KROWRX’S ’06 LEXUS IS350
What is it and why is it in this month’s Toyota issue? At one point in time, this orange-tubed contraption was a daily-driven ’06 Lexus IS350, before owner and Chicago native Connor Keough decided to drive it down to Alabama. There, start-up company Krowrx transformed the once luxury sedan into its latest exoskeleton car, adding to the shop’s portfolio of stripped-down builds. Think they’re crazy? The majority of people seem to think so, and these exo builds are stirring up more controversy than Trump’s latest tweet. But one thing is for certain, the interest in exoskeleton cars is growing and people want to see and know more. In our January ’18 issue, we broke our first story on a pair of custom exoskeletons from Krowrx, in particular, a vehicle called the Xtegra, based on a third-gen Acura Integra. You either thought it was badass and looked fun as hell to drive, or you thought it was a death trap on wheels. I sat down with Krowrx co-founder JD Durham and posed some of the questions that many keyboard warriors were raising. He was more than happy to shed some light.
The article on your Xtegra received the most criticism we’ve seen in the history of our magazine. Was it what you expected?
JD: We never expected to be in Super Street or any other magazine, really. Having the opportunity to be in a magazine was very exciting. For all of the criticism, we didn’t really think of it as a good or bad thing. Being who I am and my personality, I look at everything that has or will be said as an opportunity to better myself and Krowrx.
Has there been any build inquiries since our story? Inquiries have been nonstop! We have set up a feature on our website to allow our clientele to build their own custom exo that meets their budget. We also offer to our clients a basic render of a custom-built exo design that is their own personality and style. Let’s talk about the Xtegra … Lots of folks saying a front-wheel-drive exo made no sense.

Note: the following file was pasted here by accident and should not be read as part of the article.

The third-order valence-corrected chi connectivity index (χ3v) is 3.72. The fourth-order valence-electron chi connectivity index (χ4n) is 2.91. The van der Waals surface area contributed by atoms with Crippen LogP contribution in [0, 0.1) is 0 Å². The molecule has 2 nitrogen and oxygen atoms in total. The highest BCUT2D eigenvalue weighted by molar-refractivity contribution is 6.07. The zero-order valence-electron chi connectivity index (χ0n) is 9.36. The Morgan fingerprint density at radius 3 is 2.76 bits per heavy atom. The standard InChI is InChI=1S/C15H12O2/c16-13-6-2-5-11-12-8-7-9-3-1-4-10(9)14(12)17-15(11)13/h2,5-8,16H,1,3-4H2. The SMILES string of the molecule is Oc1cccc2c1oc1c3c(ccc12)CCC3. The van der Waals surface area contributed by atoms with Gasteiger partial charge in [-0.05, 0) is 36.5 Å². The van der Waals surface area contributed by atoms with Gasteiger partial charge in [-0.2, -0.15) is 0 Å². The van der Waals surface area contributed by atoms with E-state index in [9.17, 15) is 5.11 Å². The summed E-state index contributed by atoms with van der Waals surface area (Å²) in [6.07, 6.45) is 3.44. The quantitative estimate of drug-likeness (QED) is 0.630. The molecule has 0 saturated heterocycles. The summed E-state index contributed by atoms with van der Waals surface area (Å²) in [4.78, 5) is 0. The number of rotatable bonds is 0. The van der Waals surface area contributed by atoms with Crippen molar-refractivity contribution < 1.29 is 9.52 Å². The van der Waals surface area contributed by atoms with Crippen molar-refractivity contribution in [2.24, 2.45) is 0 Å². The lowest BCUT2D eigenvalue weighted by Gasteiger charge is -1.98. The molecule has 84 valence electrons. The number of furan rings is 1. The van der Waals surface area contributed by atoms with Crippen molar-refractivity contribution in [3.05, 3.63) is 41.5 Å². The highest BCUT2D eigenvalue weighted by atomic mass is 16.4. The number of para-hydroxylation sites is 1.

The reason I built a front-wheel-drive exo is to show that you don’t have to have just rear-wheel drive for this type of build. Do not get me wrong, RWD is very fun, but so is FWD. My first exo builds were RWD: ’05 RX-8 with a 383 stroker and ’95 BMW 540i V-8, six-speed—both very fun and exciting to drive. I wanted something different, so being very familiar with Hondas, I chose an Integra for my next build. I believe that it all depends on what you are more comfortable driving. With that being said, I do not believe it is senseless to exo a FWD. But I’ve done both front and rear wheel and they are absolutely a blast!
Matt Farah of The Smoking Tire had a negative review on the Xtegra. What was your response to his video? Matt’s take made me laugh a little. Several reasons: a 6’4” guy driving a custom-built exo made for a 5’10” guy makes for a tight ride. I did not build the Xtegra for any track purposes, specifically, just for my leisure. I also wear a full-face helmet when I’m out and about. I build these exos custom to their owners and strategically to their ideas of what they want. I have watched Matt’s video multiple times, probably as many times as he said “sketchy.” The Xtegra has a B18B1 NON-VTEC engine. Honestly, I do not believe he pushed the Xtegra as hard as he could have, but he was wearing an opened-face helmet at Road Atlanta, so I will give him some slack on not pushing the car to its max. All in all, I love the feedback from him.
We understand an exo benefits from less weight, but what about drag coefficient and lack of aerodynamics? My builds can be modified with aerodynamic panels at the customer’s expense. Depending on the customer’s request, we can build a full track car that would perform better than a traditional exo and still be lightweight and aerodynamic. The open exo builds that we’ve done haven’t had any aerodynamic paneling so as a result, they do tend to perform poorly at higher speeds. For example, the Lexus IS350 starts to drag around 132 mph and the Xtegra around 115 mph.